The purpose of this study was to compare the relative fecundity of tetraploid × hexaploid and hexaploid × tetraploid crosses in blueberry. Four types of crosses were made using cultivars and advanced breeding lines consisting largely of V. ashei Reade (6×) and V. corymbosum L. (4×). Fruit set, number of developed seeds per ripe berry, and number of seedlings per pollinated flower were determined. Tetraploid × hexaploid crosses averaged as high in percent fruit set as tetraploid × tetraploid crosses, but seed number per ripe fruit was only 29% as high and seedling number per pollinated flower only 35% as high. Hexaploid × tetraploid crosses, by contrast, set only 48% as much fruit as hexaploid × hexaploid crosses. Despite reduced fruit set, hexaploid × tetraploid crosses averaged almost as high in number of seedlings produced per pollinated flower as the reciprocal cross. In both types of cross, the success rate strongly depended on the particular genotypes used in crossing. The overall success rate from crosses between tetraploid and hexaploid clones was 2.32 seedlings per pollinated flower, which is high enough to allow production of large pentaploid populations for use in breeding.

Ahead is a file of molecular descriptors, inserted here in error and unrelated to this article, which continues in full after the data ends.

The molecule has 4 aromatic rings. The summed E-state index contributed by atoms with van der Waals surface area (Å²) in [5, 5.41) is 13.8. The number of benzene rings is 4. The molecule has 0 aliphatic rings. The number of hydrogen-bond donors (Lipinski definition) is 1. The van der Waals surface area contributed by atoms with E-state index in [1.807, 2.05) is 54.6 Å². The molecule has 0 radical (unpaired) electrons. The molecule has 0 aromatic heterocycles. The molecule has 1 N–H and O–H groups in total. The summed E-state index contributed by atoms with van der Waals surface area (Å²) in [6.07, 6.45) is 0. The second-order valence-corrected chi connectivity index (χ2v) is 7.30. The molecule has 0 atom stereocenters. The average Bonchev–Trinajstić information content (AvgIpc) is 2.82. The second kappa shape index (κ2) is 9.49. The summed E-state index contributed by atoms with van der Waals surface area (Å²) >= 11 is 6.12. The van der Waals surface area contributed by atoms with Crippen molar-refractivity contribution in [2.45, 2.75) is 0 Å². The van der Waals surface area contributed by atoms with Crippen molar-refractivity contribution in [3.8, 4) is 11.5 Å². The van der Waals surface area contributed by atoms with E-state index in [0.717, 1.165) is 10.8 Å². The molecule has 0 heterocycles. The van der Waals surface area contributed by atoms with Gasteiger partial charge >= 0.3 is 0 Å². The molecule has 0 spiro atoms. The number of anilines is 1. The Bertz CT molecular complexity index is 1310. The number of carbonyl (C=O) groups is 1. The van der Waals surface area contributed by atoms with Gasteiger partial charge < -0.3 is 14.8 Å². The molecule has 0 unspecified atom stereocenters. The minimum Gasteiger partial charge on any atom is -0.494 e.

Open access

P. M. Lyrene

Abstract

Removing the terminal 10 cm from shoots of rabbiteye blueberry (Vaccinium ashei Reade) plants on 27 Oct. induced flower buds below the cut, even though no new vegetative growth occurred. The average number of new flower buds formed per twig ranged from 1.3 for ‘Delite’ to 6.1 for ‘Climax’ with an average of 3.0 for the clones tested. Unpruned twigs of the same clones averaged only 0.5 new flower buds on comparable twig sections. Tying unpruned twigs to a horizontal position during the period of flower bud formation had no effect on number or location of flower buds on the twigs.

Open access

P. M. Lyrene

Abstract